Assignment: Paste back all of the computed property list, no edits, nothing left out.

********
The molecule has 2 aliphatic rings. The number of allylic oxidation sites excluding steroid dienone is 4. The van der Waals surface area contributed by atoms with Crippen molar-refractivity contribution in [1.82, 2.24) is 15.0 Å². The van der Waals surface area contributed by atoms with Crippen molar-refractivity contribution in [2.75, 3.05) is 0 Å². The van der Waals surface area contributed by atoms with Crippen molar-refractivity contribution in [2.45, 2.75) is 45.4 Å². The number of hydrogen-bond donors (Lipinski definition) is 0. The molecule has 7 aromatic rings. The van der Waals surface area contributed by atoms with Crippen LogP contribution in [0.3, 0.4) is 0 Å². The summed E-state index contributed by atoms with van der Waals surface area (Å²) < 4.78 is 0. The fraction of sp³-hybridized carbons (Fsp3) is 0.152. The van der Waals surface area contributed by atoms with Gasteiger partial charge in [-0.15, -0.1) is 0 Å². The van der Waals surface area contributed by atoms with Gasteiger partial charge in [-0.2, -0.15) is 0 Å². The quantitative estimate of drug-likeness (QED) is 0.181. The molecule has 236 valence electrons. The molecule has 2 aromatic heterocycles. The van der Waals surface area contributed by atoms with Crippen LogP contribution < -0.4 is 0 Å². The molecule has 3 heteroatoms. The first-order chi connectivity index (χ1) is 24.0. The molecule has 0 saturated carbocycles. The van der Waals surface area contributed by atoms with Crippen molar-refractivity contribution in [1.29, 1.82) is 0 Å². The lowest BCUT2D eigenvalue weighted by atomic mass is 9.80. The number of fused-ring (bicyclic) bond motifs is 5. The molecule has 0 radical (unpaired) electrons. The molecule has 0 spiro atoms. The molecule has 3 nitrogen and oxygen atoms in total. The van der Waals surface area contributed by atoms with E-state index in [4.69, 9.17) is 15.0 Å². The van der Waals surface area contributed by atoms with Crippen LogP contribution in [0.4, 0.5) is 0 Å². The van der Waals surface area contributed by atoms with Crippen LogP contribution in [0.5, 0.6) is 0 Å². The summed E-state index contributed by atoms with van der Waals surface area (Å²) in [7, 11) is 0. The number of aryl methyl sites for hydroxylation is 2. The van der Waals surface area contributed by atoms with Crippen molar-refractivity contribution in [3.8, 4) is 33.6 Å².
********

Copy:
The molecule has 2 aliphatic rings. The number of allylic oxidation sites excluding steroid dienone is 4. The van der Waals surface area contributed by atoms with Crippen molar-refractivity contribution in [1.82, 2.24) is 15.0 Å². The van der Waals surface area contributed by atoms with Crippen molar-refractivity contribution in [2.75, 3.05) is 0 Å². The van der Waals surface area contributed by atoms with Crippen molar-refractivity contribution in [2.45, 2.75) is 45.4 Å². The number of hydrogen-bond donors (Lipinski definition) is 0. The molecule has 7 aromatic rings. The van der Waals surface area contributed by atoms with Crippen LogP contribution in [0.3, 0.4) is 0 Å². The summed E-state index contributed by atoms with van der Waals surface area (Å²) < 4.78 is 0. The fraction of sp³-hybridized carbons (Fsp3) is 0.152. The van der Waals surface area contributed by atoms with Gasteiger partial charge in [-0.15, -0.1) is 0 Å². The van der Waals surface area contributed by atoms with Gasteiger partial charge in [-0.2, -0.15) is 0 Å². The quantitative estimate of drug-likeness (QED) is 0.181. The molecule has 236 valence electrons. The molecule has 2 aromatic heterocycles. The van der Waals surface area contributed by atoms with Crippen LogP contribution < -0.4 is 0 Å². The molecule has 3 heteroatoms. The first-order chi connectivity index (χ1) is 24.0. The molecule has 0 saturated carbocycles. The van der Waals surface area contributed by atoms with Crippen molar-refractivity contribution in [1.29, 1.82) is 0 Å². The lowest BCUT2D eigenvalue weighted by atomic mass is 9.80. The number of fused-ring (bicyclic) bond motifs is 5. The molecule has 0 radical (unpaired) electrons. The molecule has 0 spiro atoms. The molecule has 3 nitrogen and oxygen atoms in total. The van der Waals surface area contributed by atoms with E-state index in [4.69, 9.17) is 15.0 Å². The van der Waals surface area contributed by atoms with Crippen LogP contribution in [0.4, 0.5) is 0 Å². The van der Waals surface area contributed by atoms with Crippen LogP contribution in [0.5, 0.6) is 0 Å². The summed E-state index contributed by atoms with van der Waals surface area (Å²) in [7, 11) is 0. The number of aryl methyl sites for hydroxylation is 2. The van der Waals surface area contributed by atoms with Crippen molar-refractivity contribution in [3.8, 4) is 33.6 Å².